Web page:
I know, what does a man need with two mannequin torsos. Nothing, really, so I returned the white one to the Dumpster and began to dress up the black one like a child who refused to age. Mannequins offer up a pleasing sense of docility. They’re totally inanimate, petrified by design. My mannequin, having no limbs or head, is light and unfussy, how I imagine a mute child’s would be, although then again, maybe not.
My mannequin is 35” tall—the average height of a 2.5 year old boy. If our current mentality persists, my girlfriend and I will never own a 2.5 year old boy, or girl, or, for that matter, any human of any age. This mannequin in my office might be the closest thing to a kid I’ll ever have, not counting my cat, who’s more like a courier sent from the future with only this one message: Feed me. Without kids, I see no reason why I’d ever find myself in the position of dressing up another body, notwithstanding the freak possibility of something dire happening to my girlfriend, something that renders her paralyzed, perhaps, or vegetized, god forbid, so this plastic torso could be, in a way, some sort of substitute.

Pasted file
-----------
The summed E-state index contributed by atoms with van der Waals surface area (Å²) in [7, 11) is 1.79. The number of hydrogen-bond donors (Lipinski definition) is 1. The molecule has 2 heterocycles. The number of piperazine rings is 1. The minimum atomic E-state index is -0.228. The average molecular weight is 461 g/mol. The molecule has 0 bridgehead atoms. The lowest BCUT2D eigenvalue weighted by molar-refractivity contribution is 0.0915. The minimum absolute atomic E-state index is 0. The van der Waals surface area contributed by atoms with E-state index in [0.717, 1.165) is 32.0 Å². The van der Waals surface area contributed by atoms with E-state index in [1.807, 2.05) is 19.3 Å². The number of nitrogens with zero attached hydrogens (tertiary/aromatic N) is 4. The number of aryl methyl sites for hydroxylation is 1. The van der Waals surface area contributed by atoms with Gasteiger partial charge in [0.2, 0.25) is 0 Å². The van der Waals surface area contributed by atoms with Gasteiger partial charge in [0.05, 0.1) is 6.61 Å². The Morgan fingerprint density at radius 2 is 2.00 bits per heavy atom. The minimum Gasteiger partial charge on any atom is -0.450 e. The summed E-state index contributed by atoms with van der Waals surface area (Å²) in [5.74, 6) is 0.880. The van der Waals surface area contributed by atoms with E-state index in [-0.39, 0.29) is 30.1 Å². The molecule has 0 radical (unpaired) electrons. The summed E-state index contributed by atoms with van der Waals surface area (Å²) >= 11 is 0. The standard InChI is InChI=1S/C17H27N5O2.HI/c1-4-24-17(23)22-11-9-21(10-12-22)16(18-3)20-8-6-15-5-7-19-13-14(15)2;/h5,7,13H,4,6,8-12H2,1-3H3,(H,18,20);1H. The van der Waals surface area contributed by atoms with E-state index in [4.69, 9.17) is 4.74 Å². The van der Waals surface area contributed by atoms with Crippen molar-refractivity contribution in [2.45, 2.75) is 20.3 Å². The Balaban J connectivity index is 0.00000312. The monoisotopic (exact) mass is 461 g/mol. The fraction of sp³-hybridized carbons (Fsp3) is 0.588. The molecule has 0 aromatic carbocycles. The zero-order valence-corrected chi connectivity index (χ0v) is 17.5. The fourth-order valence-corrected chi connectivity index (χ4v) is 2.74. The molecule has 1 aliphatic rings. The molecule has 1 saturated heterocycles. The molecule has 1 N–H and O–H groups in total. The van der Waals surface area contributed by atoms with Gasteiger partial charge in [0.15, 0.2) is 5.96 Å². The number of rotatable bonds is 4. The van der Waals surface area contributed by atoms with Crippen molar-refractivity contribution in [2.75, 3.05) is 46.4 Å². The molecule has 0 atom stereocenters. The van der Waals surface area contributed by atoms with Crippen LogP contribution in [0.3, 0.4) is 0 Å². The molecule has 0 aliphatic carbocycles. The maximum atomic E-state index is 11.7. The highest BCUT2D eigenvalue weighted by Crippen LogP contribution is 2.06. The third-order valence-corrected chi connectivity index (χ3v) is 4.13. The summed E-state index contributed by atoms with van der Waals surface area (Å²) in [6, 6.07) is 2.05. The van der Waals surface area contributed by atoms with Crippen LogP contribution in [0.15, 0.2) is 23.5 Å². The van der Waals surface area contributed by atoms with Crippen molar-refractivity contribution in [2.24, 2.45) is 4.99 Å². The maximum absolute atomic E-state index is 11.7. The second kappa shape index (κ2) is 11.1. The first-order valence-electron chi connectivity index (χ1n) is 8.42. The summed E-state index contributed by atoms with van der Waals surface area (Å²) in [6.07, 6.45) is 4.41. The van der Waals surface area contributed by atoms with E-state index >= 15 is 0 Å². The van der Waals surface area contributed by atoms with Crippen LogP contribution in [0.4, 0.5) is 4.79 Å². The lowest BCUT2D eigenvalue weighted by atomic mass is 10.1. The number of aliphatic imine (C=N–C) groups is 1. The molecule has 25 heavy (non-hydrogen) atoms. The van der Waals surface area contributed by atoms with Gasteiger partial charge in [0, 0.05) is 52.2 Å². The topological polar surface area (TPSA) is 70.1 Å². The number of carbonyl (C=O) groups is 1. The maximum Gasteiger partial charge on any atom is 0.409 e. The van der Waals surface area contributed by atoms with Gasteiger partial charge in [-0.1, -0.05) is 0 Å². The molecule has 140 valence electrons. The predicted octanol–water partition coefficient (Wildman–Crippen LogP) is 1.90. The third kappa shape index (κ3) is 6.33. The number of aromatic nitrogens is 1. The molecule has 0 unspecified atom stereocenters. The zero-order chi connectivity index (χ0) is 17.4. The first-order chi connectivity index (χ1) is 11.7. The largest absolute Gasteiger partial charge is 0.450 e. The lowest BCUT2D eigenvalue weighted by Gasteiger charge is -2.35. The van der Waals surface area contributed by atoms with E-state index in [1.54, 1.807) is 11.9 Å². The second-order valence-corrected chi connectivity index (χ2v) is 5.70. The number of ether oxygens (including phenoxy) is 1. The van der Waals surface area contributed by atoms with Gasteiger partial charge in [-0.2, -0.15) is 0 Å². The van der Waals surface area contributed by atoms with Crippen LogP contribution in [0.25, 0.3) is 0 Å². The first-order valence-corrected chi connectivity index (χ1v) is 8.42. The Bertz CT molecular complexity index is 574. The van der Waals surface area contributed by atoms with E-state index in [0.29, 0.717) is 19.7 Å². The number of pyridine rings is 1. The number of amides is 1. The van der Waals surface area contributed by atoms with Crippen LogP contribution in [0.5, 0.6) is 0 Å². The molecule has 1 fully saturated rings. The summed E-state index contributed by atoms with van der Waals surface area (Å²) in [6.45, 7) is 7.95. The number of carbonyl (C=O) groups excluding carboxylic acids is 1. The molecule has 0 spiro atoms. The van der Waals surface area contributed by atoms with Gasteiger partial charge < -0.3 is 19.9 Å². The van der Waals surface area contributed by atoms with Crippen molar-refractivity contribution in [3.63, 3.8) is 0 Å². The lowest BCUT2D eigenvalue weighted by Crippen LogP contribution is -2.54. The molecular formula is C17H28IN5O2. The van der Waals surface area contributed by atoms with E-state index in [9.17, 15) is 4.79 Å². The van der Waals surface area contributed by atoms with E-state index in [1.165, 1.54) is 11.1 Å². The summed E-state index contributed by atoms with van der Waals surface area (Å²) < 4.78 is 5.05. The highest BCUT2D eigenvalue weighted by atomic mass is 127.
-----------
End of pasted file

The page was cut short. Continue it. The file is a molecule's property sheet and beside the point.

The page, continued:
For nearly six years now I’ve been draping this thing in jackets, festooning it with scarves, buttoning buttons tight up to the neck, without ever thinking much about it. That is until one day when I turned around and looked out the big window in my office and saw my neighbor smoking a cigarette at a small wooden table with her eyes lowered, as if she’d just witnessed something horrifying. Maybe she had. Maybe I’d become the creepy neighbor who dresses giant dolls. I closed the blinds and continued buttoning the shirt.
My mannequin has worn thousands upon thousands of dollars worth of clothing, including rare garments that most people will never themselves see up close in this life—a pro-cut Champion Phoenix Suns warm-up jersey, a vintage Polo Ralph Lauren Suicide Skier jacket, a 1984 Iron Maiden Aces High World Tour T-shirt, and on and on. If the value of these things makes little to no sense to you, then good, it shouldn’t. I still don’t understand it myself.